It depends how important they are and how realistic. In many cases, HR writes some boiler plate for a job and often, it makes no sense. Ex. asks for 10 years experience in something that wasn't around 10 years ago. And bosses make a similar error asking for the moon (but only willing to pay for a rock). Look at what the job really requires and sell your excellence in quick learning. The more things you already can do, the easier it is to get the interview, but don't forget all the parallels between what you have done and what they need. Respin your experience to cover some of the gaps.
In my opinion, you always want to find a job where you don't know and/or meet all of the day-to-day responsibilities in the posting. That is how you grow, evolve and advance your career. If you have 40-60% of the requirements, you are likely more than qualified.
When I post a position, I don't expect to find someone who is a turn-key solution. Rather, I'm looking for ability to learn and looking for growth in advancement on your resume. That shows me you've met similar challenges previously.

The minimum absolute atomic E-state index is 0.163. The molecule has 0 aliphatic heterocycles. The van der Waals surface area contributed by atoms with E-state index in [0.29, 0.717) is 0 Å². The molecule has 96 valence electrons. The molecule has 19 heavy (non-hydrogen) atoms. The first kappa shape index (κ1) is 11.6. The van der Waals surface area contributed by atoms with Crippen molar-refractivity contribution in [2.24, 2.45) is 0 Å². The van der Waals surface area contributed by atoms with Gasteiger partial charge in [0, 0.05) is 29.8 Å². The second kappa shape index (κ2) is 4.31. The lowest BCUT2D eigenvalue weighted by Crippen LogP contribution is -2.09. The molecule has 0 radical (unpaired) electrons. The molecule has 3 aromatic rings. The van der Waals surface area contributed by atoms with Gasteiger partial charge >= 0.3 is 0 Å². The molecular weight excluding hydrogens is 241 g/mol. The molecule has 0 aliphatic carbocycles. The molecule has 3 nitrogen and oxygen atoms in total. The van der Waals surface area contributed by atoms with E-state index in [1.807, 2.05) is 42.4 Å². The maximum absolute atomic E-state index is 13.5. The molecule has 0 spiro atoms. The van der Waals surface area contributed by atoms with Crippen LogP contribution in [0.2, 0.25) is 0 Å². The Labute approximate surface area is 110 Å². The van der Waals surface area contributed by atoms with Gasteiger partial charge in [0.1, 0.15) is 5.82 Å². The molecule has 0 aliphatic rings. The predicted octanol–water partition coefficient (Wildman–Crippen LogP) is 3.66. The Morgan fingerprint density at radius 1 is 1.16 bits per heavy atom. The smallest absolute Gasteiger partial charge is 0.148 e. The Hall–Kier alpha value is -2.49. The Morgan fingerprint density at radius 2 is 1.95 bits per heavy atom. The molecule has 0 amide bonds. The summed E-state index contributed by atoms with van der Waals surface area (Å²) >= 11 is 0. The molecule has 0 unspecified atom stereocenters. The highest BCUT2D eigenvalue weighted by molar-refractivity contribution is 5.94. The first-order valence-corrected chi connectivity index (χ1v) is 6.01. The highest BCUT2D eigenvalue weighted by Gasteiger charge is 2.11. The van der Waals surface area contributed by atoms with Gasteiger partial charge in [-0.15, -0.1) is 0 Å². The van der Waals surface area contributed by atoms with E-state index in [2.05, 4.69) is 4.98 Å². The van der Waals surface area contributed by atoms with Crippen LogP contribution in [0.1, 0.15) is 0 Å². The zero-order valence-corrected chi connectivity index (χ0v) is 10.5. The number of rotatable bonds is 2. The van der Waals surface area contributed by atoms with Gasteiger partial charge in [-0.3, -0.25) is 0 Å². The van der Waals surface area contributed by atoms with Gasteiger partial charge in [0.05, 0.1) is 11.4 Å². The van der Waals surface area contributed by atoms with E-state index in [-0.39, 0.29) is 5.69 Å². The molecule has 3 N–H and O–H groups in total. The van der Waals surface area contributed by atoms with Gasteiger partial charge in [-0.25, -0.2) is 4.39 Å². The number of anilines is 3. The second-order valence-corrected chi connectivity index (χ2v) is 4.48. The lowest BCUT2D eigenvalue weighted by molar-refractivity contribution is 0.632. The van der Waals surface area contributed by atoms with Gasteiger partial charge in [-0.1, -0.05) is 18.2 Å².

Finally, your should expect any future managers / leaders to show that they can develop your career as well. If you can already do 100% of the job, there isn't any room for growth without having to switch jobs (internal or external).
First of all thank you for your service. The answer is unfortunately maybe. What I mean by that is if the initial search is by electronic search focused on specific items then it would eliminate you. Same goes for a less than well versed screener who eliminates resumes by a fixed formula.
That said it also depends on what requirements are missing to me. If the position is intensive in a specific industry knowledge and requires you to manage people with that knowledge then it could be an issue. If the reviewer held the view that I have which is that long term service in the military means you are adaptable, a quick learner, study all available material in advance and have a great upside for the organization then I would want to interview that candidate in person to see how they fit with my own eyes.